December 7, 2023 | Source & Summit
Fr. Stephen Van Lal Than

“The Immaculate Heart of Mary,” 2010, by Stephen B. Whatley. COURTESY OF STEPHEN B. WHATLEY

Source & Summit: Immaculate Conception of the Blessed Virgin Mary

(The faithful) taking part in the Eucharistic sacrifice, which is the source and summit of the whole Christian life, offer the Divine Victim to God, and themselves along with it. 

-The Second Vatican Council fathers in Lumen Gentium, #11

Source & Summit is a feature of The Western Kentucky Catholic online, celebrating the National Eucharistic Revival: Year of Parish Revival. Intended to help Catholics of our parishes to probe the riches of our liturgical year and celebrate the liturgy well, the column will always start with the Bible readings for the Mass of the Day to help us reflect on, and help to “unpack” and expand our experiences at liturgy into the domestic church (the home) and the workplace.

Sunday reflections will be based on the Lord’s Day, the Liturgy, the Eucharist, and, occasionally, community.


Friday, December 8, 2023:

Source & Summit: Solemnity of the Immaculate Conception of the Blessed Virgin Mary


Genesis 3:9—15, 20

1 Ephesians 1:3—6, 11—12

Luke 1:26—38


Recently, during Mass, I placed consecrated hosts in several pyxes for our ministers to the homebound. As I returned the pyxes to their place on the altar I began to think about the Feast of the Immaculate Conception. I was reminded that this great feast is not a celebration of Jesus’ conception; it is a celebration of Mary’s conception, a conception free of original sin.

The Immaculate Conception is a recent dogma, but the roots of the feast originate in the 5th century. It is a great Marian feast, but at its core, it is also Eucharistic. Through her fiat, Mary agreed to allow her womb to be a vessel for the Incarnation to be born into the world. Ah, but like the pyx and other sacred vessels, the Mother of God must also be pure, sacred, and in her case, without the stain of original sin. The Immaculate Conception ensures Mary is a worthy Ark for the New Covenant and is necessary for us to receive our Lord at the Eucharistic banquet.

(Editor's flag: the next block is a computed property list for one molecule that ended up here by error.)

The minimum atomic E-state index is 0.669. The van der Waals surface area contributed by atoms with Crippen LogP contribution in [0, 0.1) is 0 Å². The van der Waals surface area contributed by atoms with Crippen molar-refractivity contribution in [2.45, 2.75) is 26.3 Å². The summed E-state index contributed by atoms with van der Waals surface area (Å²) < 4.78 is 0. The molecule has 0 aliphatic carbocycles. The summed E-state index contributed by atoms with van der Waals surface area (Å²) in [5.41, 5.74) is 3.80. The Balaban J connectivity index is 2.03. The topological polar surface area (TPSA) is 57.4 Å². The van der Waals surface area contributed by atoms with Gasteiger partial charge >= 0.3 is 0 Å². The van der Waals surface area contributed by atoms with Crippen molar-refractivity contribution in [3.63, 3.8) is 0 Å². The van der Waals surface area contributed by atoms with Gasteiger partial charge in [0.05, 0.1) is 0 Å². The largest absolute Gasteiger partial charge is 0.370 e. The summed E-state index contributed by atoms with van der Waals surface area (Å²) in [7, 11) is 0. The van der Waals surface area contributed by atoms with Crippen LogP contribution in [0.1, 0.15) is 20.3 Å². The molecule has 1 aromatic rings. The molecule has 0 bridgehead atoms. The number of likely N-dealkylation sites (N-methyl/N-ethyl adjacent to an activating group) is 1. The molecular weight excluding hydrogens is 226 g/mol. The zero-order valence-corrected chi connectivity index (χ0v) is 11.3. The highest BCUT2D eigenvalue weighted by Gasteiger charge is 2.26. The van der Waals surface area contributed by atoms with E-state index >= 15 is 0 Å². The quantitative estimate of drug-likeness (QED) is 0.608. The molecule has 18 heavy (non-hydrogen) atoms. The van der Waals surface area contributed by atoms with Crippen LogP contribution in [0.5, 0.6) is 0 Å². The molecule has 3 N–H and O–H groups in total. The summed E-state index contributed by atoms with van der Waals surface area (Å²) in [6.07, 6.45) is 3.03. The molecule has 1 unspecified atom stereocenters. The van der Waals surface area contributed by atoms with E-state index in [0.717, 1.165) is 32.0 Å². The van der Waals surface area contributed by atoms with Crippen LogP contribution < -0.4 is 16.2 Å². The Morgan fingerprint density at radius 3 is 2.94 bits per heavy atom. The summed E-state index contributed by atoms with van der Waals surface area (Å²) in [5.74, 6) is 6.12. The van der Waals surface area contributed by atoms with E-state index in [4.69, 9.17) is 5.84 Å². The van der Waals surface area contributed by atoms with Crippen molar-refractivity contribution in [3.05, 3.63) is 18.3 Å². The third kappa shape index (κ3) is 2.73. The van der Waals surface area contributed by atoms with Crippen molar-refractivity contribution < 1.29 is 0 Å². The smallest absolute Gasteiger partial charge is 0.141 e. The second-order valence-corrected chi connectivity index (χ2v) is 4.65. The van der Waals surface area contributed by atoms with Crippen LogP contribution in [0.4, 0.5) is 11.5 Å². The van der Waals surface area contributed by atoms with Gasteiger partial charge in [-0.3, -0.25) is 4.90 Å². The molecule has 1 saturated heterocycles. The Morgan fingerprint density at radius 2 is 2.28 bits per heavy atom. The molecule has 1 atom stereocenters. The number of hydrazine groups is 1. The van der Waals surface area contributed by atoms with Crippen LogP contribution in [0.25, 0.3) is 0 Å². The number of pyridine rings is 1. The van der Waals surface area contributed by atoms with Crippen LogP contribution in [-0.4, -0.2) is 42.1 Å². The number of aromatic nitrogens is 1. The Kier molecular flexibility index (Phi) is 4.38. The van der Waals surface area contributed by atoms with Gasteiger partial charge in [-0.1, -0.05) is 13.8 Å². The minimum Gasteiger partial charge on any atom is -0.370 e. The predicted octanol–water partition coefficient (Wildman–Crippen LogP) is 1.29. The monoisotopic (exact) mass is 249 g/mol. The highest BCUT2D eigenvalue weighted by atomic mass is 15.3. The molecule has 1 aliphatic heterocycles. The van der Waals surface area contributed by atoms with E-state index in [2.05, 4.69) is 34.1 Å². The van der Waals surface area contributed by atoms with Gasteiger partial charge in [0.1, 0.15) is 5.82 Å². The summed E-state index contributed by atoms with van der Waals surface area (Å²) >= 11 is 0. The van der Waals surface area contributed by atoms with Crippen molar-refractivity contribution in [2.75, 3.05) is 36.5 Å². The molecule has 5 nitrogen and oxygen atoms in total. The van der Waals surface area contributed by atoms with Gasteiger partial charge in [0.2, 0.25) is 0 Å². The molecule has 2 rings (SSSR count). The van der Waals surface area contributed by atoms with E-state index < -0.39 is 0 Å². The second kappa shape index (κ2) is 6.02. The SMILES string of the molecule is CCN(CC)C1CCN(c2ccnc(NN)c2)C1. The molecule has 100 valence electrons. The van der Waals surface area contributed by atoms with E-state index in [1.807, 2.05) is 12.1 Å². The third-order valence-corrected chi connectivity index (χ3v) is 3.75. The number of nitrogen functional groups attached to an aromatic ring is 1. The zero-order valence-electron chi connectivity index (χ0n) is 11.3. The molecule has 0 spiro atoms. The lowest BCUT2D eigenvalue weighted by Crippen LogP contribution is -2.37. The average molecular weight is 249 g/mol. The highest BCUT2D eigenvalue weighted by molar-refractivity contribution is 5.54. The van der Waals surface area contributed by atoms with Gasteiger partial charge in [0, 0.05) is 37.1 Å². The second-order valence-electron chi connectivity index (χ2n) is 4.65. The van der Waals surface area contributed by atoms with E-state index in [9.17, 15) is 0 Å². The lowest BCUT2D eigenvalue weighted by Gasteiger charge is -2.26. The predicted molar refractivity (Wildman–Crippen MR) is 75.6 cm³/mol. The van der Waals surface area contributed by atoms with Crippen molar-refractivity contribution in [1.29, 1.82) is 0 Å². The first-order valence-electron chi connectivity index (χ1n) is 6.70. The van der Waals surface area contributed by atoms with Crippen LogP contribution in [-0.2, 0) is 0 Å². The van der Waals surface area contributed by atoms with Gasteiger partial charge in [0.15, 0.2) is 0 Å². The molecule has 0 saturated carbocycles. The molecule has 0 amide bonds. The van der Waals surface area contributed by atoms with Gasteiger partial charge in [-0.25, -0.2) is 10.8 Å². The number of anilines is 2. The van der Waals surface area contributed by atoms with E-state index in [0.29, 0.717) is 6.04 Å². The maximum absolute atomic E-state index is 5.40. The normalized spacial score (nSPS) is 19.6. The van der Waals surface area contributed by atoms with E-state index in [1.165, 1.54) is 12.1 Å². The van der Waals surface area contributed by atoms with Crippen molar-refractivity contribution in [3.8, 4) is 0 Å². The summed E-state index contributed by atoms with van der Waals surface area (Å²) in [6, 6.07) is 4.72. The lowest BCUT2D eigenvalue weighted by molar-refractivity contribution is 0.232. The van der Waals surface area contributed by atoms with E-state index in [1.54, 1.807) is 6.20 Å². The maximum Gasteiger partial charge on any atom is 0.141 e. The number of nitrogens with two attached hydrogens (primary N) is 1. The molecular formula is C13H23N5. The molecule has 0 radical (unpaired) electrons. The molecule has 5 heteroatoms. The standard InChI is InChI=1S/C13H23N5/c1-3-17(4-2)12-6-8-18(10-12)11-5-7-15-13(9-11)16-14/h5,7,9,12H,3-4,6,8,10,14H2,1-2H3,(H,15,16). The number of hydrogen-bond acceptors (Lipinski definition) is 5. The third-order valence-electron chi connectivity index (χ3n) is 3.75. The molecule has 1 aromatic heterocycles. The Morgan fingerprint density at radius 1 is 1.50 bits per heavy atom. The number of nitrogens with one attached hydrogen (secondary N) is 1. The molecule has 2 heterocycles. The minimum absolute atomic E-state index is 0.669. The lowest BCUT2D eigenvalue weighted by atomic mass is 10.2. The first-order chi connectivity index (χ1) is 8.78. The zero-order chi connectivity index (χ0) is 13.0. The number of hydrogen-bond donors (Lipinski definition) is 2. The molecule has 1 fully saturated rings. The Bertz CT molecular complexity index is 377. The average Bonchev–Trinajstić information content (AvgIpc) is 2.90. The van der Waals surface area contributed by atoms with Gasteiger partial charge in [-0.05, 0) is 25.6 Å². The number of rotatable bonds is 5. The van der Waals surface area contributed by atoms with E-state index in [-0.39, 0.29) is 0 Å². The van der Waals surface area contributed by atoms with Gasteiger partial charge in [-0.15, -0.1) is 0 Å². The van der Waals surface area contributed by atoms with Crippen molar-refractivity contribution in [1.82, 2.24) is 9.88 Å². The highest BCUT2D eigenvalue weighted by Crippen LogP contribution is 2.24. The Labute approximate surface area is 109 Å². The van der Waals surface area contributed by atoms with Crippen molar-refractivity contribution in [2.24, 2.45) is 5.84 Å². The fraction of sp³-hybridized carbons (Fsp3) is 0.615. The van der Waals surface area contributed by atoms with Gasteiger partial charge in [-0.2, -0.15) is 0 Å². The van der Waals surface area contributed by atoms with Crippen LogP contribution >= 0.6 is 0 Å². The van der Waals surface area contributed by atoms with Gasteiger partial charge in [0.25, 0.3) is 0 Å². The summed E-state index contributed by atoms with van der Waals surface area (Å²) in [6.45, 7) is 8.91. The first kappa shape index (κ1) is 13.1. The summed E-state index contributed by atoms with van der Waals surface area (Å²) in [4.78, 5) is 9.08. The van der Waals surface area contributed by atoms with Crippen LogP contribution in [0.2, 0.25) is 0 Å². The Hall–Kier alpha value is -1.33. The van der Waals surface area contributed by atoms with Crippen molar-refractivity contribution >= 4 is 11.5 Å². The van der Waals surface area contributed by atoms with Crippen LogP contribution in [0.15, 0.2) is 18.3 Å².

What struck me in my reflection on the pyx as it relates to Mary is that whenever we carry the body of Christ to the sick and homebound or those in jails and prisons, we imitate Mary. When we simply visit the lonely, feed the hungry, or help support a homeless shelter, we make Christ present to others and we imitate Mary. When we advocate for peace in Ukraine, the Holy Land, Asia, and our nation, we not only imitate the Queen of Peace but also become more like her son, the Prince of Peace.

When we imitate Mary, her yes becomes our yes. We become a sacred vessel, a pyx, sometimes bringing the Blessed Sacrament to those in need, but more often by being a Eucharistic presence to all we encounter.

-Deacon Ken Bennett


You can view more of Stephen B. Whatley’s work here.


To learn more about the Diocese of Owensboro’s celebration of the National Eucharistic Revival, visit

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Publisher |  Bishop William F. Medley
Editor |  Elizabeth Wong Barnstead
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